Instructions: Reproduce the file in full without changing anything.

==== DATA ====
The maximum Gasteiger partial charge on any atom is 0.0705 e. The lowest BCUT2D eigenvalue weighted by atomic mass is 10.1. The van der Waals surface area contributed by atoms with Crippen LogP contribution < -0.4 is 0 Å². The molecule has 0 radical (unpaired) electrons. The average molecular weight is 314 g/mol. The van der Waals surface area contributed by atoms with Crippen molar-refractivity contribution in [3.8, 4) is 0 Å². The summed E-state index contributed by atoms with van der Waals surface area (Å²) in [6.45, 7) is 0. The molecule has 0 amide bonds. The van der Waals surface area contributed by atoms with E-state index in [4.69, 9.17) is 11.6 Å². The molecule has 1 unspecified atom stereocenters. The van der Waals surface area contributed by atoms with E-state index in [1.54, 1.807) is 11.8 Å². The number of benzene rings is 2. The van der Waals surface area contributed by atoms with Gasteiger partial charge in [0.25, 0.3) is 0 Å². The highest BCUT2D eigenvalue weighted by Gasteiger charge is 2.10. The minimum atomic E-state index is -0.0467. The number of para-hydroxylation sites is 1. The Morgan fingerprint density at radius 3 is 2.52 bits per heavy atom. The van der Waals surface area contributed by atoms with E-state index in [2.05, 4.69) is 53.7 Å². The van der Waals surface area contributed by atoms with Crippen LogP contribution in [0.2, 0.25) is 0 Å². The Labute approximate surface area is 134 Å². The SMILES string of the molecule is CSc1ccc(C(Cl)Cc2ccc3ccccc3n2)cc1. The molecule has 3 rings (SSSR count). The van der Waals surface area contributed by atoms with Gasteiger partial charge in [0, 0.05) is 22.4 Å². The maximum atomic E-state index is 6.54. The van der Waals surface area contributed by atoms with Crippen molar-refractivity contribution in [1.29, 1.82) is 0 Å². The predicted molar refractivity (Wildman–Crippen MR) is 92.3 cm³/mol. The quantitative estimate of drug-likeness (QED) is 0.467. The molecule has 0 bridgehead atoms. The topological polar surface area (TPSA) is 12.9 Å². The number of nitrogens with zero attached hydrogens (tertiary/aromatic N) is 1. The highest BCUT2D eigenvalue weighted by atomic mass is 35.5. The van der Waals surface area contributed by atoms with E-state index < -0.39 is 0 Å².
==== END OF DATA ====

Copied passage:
The maximum Gasteiger partial charge on any atom is 0.0705 e. The lowest BCUT2D eigenvalue weighted by atomic mass is 10.1. The van der Waals surface area contributed by atoms with Crippen LogP contribution < -0.4 is 0 Å². The molecule has 0 radical (unpaired) electrons. The average molecular weight is 314 g/mol. The van der Waals surface area contributed by atoms with Crippen molar-refractivity contribution in [3.8, 4) is 0 Å². The summed E-state index contributed by atoms with van der Waals surface area (Å²) in [6.45, 7) is 0. The molecule has 0 amide bonds. The van der Waals surface area contributed by atoms with E-state index in [4.69, 9.17) is 11.6 Å². The molecule has 1 unspecified atom stereocenters. The van der Waals surface area contributed by atoms with E-state index in [1.54, 1.807) is 11.8 Å². The number of benzene rings is 2. The van der Waals surface area contributed by atoms with Gasteiger partial charge in [0.25, 0.3) is 0 Å². The highest BCUT2D eigenvalue weighted by Gasteiger charge is 2.10. The minimum atomic E-state index is -0.0467. The number of para-hydroxylation sites is 1. The Morgan fingerprint density at radius 3 is 2.52 bits per heavy atom. The van der Waals surface area contributed by atoms with E-state index in [2.05, 4.69) is 53.7 Å². The van der Waals surface area contributed by atoms with Crippen LogP contribution in [0.2, 0.25) is 0 Å². The Labute approximate surface area is 134 Å². The SMILES string of the molecule is CSc1ccc(C(Cl)Cc2ccc3ccccc3n2)cc1. The molecule has 3 rings (SSSR count). The van der Waals surface area contributed by atoms with Gasteiger partial charge in [0, 0.05) is 22.4 Å². The maximum atomic E-state index is 6.54. The van der Waals surface area contributed by atoms with Crippen molar-refractivity contribution in [1.29, 1.82) is 0 Å². The predicted molar refractivity (Wildman–Crippen MR) is 92.3 cm³/mol. The quantitative estimate of drug-likeness (QED) is 0.467. The molecule has 0 bridgehead atoms. The topological polar surface area (TPSA) is 12.9 Å². The number of nitrogens with zero attached hydrogens (tertiary/aromatic N) is 1. The highest BCUT2D eigenvalue weighted by atomic mass is 35.5. The van der Waals surface area contributed by atoms with E-state index < -0.39 is 0 Å².